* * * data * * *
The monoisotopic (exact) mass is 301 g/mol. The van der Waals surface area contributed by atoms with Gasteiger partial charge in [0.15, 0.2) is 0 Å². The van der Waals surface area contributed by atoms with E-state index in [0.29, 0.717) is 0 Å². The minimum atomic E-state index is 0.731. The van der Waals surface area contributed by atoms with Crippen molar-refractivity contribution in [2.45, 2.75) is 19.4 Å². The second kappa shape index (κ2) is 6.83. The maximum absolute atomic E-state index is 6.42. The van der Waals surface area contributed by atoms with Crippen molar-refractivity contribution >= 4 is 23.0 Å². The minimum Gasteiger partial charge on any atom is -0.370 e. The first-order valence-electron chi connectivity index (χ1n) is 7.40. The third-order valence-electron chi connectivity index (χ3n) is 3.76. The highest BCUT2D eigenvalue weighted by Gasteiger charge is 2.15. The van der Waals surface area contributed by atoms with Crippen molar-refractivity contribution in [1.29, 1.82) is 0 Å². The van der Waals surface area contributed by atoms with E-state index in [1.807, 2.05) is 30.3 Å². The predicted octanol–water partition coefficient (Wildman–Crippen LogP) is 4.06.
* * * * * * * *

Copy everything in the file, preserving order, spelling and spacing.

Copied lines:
The monoisotopic (exact) mass is 301 g/mol. The van der Waals surface area contributed by atoms with Gasteiger partial charge in [0.15, 0.2) is 0 Å². The van der Waals surface area contributed by atoms with E-state index in [0.29, 0.717) is 0 Å². The minimum atomic E-state index is 0.731. The van der Waals surface area contributed by atoms with Crippen molar-refractivity contribution in [2.45, 2.75) is 19.4 Å². The second kappa shape index (κ2) is 6.83. The maximum absolute atomic E-state index is 6.42. The van der Waals surface area contributed by atoms with Crippen molar-refractivity contribution >= 4 is 23.0 Å². The minimum Gasteiger partial charge on any atom is -0.370 e. The first-order valence-electron chi connectivity index (χ1n) is 7.40. The third-order valence-electron chi connectivity index (χ3n) is 3.76. The highest BCUT2D eigenvalue weighted by Gasteiger charge is 2.15. The van der Waals surface area contributed by atoms with Crippen molar-refractivity contribution in [1.29, 1.82) is 0 Å². The van der Waals surface area contributed by atoms with E-state index in [1.807, 2.05) is 30.3 Å². The predicted octanol–water partition coefficient (Wildman–Crippen LogP) is 4.06.